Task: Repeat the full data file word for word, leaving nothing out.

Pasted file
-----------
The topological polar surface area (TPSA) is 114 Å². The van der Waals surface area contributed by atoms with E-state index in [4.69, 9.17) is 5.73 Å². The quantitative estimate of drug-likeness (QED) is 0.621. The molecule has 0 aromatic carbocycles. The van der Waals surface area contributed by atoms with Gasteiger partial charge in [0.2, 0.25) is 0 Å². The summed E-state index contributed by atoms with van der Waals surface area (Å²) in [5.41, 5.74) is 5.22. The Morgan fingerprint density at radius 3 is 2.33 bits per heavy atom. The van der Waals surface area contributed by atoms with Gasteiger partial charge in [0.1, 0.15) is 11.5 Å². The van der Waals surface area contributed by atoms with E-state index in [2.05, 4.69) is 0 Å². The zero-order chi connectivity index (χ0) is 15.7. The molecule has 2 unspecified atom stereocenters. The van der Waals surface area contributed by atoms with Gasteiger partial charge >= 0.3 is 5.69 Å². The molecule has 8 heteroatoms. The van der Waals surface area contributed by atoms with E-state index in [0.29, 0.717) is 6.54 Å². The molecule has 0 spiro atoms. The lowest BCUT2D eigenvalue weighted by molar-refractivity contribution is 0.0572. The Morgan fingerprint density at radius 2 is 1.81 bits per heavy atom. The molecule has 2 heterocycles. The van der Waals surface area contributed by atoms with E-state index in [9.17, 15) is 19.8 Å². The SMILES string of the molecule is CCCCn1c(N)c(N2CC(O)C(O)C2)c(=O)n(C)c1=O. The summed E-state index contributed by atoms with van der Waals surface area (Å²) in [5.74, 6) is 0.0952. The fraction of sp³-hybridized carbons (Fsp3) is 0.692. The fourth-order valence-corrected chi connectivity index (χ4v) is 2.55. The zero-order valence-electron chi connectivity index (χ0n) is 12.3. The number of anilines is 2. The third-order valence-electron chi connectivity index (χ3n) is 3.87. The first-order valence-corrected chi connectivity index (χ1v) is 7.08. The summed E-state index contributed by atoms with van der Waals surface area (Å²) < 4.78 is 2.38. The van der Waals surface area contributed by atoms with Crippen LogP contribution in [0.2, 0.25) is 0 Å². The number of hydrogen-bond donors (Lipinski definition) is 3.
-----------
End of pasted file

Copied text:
The topological polar surface area (TPSA) is 114 Å². The van der Waals surface area contributed by atoms with E-state index in [4.69, 9.17) is 5.73 Å². The quantitative estimate of drug-likeness (QED) is 0.621. The molecule has 0 aromatic carbocycles. The van der Waals surface area contributed by atoms with Gasteiger partial charge in [0.2, 0.25) is 0 Å². The summed E-state index contributed by atoms with van der Waals surface area (Å²) in [5.41, 5.74) is 5.22. The Morgan fingerprint density at radius 3 is 2.33 bits per heavy atom. The van der Waals surface area contributed by atoms with Gasteiger partial charge in [0.1, 0.15) is 11.5 Å². The van der Waals surface area contributed by atoms with E-state index in [2.05, 4.69) is 0 Å². The zero-order chi connectivity index (χ0) is 15.7. The molecule has 2 unspecified atom stereocenters. The van der Waals surface area contributed by atoms with Gasteiger partial charge >= 0.3 is 5.69 Å². The molecule has 8 heteroatoms. The van der Waals surface area contributed by atoms with E-state index in [0.29, 0.717) is 6.54 Å². The molecule has 0 spiro atoms. The lowest BCUT2D eigenvalue weighted by molar-refractivity contribution is 0.0572. The Morgan fingerprint density at radius 2 is 1.81 bits per heavy atom. The molecule has 2 heterocycles. The van der Waals surface area contributed by atoms with E-state index in [9.17, 15) is 19.8 Å². The SMILES string of the molecule is CCCCn1c(N)c(N2CC(O)C(O)C2)c(=O)n(C)c1=O. The summed E-state index contributed by atoms with van der Waals surface area (Å²) in [5.74, 6) is 0.0952. The fraction of sp³-hybridized carbons (Fsp3) is 0.692. The fourth-order valence-corrected chi connectivity index (χ4v) is 2.55. The zero-order valence-electron chi connectivity index (χ0n) is 12.3. The number of anilines is 2. The third-order valence-electron chi connectivity index (χ3n) is 3.87. The first-order valence-corrected chi connectivity index (χ1v) is 7.08. The summed E-state index contributed by atoms with van der Waals surface area (Å²) < 4.78 is 2.38. The van der Waals surface area contributed by atoms with Crippen LogP contribution in [0.2, 0.25) is 0 Å². The number of hydrogen-bond donors (Lipinski definition) is 3.